Since the seventh generation of video game consoles, Trophies and Achievements have become a notable part of how a segment of people play games. That doesn’t apply to everyone, and a lot of gamers would tell you that they’re absolutely meaningless and deserve no attention whatsoever. It’s obvious, however, that they’ve made enough of an impression on the video game scene to prompt discussions about the lack of an Achievement system on Nintendo‘s most recent console, the Nintendo Switch, being one of a number of missteps the Japanese hardware developer took with the launch of the console/handheld hybrid. Continue reading
There has been a lot of discussion about Nintendo‘s next console launch, whether or not it will be successful, and what will happen if it’s not. This discussion is obviously brought about by the fact that their last console, the Wii U, was a tragic failure, and certainly affected Nintendo’s standing in the worldwide gaming market. This easily leads into imagining what that market would look like, should they just fold and resign from making consoles altogether. Continue reading
Peter Moore recently spoke about the benefits of competition between console developers. Around the same time, Shigeru Miyamoto said he felt Nintendo is a “genre of its own“, probably referring to not only the lighthearted spirit of a great majority of Nintendo games but also the Japanese giant’s deviation from the general market of video games. While both are correct in their respective statements, there is much more to pay attention to than just whether there is competition or not – history has taught us that much. While gaming technology progresses on a well-meditated track, there is a lot that could go wrong for any single one of the big developers, and it takes a lot of business savvy as well as a predictable market situation to keep things on that track. To get a better view of how balanced things actually are at the moment, let’s take a look back a few decades.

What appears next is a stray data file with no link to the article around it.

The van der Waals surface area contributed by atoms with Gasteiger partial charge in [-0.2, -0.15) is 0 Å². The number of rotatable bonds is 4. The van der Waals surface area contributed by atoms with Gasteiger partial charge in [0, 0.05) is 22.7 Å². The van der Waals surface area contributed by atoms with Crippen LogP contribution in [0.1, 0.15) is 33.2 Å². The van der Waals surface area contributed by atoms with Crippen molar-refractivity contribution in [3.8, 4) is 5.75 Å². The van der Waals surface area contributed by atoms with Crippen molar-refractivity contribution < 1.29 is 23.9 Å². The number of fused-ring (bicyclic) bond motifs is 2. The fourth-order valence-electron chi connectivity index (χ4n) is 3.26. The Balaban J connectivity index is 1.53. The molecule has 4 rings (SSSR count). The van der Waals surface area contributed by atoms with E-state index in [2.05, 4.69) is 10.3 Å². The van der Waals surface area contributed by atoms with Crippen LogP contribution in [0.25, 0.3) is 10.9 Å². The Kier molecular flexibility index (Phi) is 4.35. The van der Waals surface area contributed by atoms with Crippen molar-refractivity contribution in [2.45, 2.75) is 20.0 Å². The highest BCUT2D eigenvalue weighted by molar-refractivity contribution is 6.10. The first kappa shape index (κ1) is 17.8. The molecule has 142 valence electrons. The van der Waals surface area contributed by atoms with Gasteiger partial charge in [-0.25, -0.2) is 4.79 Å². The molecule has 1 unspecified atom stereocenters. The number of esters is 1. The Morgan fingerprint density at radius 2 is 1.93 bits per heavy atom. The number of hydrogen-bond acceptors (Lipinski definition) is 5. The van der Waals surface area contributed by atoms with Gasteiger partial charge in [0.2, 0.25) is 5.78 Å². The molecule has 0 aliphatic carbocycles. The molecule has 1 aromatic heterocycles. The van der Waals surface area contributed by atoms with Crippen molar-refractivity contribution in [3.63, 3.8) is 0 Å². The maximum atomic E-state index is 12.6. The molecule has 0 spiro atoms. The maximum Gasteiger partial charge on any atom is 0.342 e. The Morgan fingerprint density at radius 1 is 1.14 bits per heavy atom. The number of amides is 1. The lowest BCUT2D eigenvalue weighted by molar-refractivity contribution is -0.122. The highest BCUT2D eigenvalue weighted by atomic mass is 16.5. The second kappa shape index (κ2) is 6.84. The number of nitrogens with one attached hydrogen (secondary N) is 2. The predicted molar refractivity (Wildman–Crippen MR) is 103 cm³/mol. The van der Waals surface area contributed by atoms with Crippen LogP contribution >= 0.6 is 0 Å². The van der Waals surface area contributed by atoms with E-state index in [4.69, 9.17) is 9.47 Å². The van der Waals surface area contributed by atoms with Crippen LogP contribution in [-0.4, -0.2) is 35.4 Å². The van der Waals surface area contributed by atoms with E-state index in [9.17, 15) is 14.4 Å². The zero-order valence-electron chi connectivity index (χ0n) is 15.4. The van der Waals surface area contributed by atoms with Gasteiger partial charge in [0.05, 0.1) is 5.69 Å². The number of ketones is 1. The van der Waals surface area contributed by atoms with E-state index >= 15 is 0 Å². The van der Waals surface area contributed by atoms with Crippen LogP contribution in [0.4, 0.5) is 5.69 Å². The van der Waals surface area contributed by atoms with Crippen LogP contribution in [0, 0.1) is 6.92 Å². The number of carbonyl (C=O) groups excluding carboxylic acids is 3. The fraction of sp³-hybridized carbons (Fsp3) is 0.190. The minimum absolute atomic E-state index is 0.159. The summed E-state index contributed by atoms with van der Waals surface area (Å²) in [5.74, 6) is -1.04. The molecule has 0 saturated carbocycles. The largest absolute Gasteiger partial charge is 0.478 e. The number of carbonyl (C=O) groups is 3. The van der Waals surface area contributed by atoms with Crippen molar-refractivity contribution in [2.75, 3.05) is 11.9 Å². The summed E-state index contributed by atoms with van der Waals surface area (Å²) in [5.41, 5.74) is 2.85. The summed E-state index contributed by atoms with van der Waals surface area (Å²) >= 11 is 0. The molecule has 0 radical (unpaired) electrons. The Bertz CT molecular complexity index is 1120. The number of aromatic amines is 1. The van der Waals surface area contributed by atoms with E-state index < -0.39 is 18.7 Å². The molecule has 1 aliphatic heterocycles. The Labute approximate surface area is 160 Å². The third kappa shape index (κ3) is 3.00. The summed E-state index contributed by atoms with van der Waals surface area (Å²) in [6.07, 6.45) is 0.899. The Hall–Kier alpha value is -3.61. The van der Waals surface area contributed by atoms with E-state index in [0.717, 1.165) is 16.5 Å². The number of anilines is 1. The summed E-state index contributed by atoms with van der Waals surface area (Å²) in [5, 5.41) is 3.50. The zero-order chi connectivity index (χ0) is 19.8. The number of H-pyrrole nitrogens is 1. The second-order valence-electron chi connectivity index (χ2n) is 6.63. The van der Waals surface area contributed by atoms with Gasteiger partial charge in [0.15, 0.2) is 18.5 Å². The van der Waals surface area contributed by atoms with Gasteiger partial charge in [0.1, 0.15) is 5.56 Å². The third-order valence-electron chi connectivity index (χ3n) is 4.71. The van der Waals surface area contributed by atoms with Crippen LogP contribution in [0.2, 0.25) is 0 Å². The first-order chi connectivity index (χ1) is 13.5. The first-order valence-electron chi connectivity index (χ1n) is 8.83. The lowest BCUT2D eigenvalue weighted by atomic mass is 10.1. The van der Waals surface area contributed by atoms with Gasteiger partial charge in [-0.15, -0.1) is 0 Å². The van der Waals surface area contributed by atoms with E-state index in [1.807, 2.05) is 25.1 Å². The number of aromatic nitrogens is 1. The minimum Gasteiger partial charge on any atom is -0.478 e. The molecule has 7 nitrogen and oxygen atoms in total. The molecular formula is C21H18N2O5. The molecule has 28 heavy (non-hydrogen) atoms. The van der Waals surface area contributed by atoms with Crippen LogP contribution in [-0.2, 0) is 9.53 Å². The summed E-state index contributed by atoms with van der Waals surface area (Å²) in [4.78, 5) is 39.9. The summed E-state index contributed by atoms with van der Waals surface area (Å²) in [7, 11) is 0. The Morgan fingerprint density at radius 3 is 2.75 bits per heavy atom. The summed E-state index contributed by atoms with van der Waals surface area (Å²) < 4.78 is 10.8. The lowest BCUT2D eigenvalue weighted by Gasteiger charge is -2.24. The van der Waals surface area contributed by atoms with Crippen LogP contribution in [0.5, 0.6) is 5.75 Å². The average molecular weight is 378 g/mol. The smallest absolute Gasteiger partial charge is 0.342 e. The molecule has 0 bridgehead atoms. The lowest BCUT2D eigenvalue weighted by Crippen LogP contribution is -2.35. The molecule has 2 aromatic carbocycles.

I finished watching the first day of this year’s E3 Expo several hours ago (then I went to sleep, since it was 6AM in Finland at the time it ended), through IGN‘s webstream. In total, I was left with a feeling of a fun, entertaining day, but lacking something that would’ve made it remarkable. To be entirely honest, I’m glad I wasn’t there in person – I would’ve been majorly disappointed in what the Day Zero presentations had to offer.